Euro continues to fall as markets price ECB move in June

Claire Hogarth27/May/2014Currency Updates

The euro continued its broad downward trend against the other major currencies last week. The previous week’s disappointing Eurozone GDP data and the downbeat tone from Draghi’s latest communications all but ensured that the ECB will take some sort of easing action at its June meeting. The common currency fell throughout the week against both sterling and the dollar, which are rallying in tandem against all other major currencies. This is not a surprising development, as the Bank of England and the Federal Reserve are the only two G10 central banks whose next move in rates is expected to be a hike. It remains to be seen which of them will move first. We expect the Federal Reserve to move first, though we acknowledge it will be a close finish.


Last week was dominated by the release of the Bank of England’s May meeting Minutes and the inflation data for April. While neither provided significant surprises, they both nudged the outlook for rate hikes slightly forward in time. In the Minutes, a mention that “for some members, the monetary policy decision was becoming more balanced” has clearly hawkish overtones, as it seems to suggest that “some” members are leaning towards hikes sooner than the market expects. Inflation surprised on the upside, as core inflation jumped from 1.6% in March to 2.0% in April, driven almost entirely by an unexpected jump in transport services, airfares in particular. The ONS noted that the Easter calendar effect had a big impact in the figures, and we expect the effect to mostly disappear in the May numbers, which should show both headline and core in the 1.6-1.7% range YoY. Overall, the numbers suggest that second-quarter GDP growth will come in close to 3.5%, well above trend and consistent with a scenario of sterling appreciation.


The PMI business sentiment indices provided some solace last week, after the dismal first quarter GDP numbers of the week before. The composite index dropped slightly (0.1) to 53.9. However, we note that a gap has opened up between the PMIs (which had traditionally been the best leading indicator for growth numbers) and GDP growth, as the former has overestimated the latter consistently since mid-2013. The Bundesbank published further negative news about European growth. Mild weather added 1-1.5% to German first quarter numbers. Adjusting for that, European growth would have stalled to a barely noticeable 0.4% Saar. Little wonder Draghi sounded very downbeat today from Portugal, stating that a “pernicious negative spiral” of low inflation and weak lending are significant risk to the Eurozone’s recovery. We maintain our view that in June the ECB will announce a cut in rates, measures targeted to easing credit for SMEs, and a renewal of the LTROs unlimited liquidity offerings for Eurozone banks.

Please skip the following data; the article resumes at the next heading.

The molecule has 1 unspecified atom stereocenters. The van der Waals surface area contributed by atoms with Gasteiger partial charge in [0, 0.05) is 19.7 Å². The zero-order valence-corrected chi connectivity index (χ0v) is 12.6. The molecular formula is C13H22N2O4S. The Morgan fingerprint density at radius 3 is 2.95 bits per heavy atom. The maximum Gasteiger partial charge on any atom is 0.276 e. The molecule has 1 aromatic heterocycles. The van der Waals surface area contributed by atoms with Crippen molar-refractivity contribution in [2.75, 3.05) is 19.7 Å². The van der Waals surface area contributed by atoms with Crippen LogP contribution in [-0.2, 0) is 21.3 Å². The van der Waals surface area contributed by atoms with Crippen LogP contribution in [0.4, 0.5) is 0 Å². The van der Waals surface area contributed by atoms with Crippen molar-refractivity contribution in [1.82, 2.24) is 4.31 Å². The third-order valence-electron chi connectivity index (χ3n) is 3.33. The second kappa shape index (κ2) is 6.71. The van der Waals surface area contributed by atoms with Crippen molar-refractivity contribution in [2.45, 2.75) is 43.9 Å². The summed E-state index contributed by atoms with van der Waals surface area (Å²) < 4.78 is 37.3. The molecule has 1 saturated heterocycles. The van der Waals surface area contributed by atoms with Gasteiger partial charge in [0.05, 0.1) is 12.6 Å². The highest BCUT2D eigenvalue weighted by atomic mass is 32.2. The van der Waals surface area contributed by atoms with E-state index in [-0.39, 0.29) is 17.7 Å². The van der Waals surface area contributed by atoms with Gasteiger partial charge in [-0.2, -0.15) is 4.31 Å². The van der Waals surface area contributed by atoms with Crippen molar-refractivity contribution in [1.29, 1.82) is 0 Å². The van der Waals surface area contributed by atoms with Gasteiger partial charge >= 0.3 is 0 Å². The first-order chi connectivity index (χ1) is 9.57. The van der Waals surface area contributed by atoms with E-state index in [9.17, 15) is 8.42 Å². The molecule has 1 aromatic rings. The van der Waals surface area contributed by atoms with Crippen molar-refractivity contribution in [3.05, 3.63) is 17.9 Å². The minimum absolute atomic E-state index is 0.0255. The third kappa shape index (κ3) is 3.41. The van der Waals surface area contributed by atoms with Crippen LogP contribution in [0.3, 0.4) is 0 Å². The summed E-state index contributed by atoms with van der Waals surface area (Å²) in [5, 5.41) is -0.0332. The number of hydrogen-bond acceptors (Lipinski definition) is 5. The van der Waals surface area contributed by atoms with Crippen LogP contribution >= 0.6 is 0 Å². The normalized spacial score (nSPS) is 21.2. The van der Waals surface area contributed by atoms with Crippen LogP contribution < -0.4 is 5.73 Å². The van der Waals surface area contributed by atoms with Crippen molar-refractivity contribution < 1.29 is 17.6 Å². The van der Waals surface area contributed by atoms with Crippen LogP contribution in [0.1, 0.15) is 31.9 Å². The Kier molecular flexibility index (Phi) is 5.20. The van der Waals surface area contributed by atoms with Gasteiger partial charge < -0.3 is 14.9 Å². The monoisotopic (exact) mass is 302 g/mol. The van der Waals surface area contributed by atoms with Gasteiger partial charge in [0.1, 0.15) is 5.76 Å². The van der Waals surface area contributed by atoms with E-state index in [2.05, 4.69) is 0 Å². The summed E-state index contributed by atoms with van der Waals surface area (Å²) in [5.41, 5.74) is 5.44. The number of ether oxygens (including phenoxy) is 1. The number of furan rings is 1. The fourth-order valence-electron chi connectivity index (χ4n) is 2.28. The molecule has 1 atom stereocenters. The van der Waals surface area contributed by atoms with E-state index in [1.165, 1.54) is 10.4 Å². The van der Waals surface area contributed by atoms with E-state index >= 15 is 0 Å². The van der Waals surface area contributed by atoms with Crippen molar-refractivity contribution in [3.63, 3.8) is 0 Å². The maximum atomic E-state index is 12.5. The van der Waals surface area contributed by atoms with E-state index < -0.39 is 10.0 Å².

The second-tier reports out last week in the United States provided little additional information about the state of the economy in the second quarter. New single-family home sales continue to struggle, and the expected bounce back from the weather-depressed winter levels has not quite materialised yet in this sector. On the other hand, manufacturing surveys generally rose and are now consistent with a significant acceleration of manufacturing production. We think these two reports (housing and manufacturing) roughly cancel each other out in terms of their impact on growth, and continue to expect growth in the 3-3.5% range for the second quarter.


Written by Claire Hogarth

Marketing Executive at Ebury. English Literature graduate from the University of York and a motivated professional.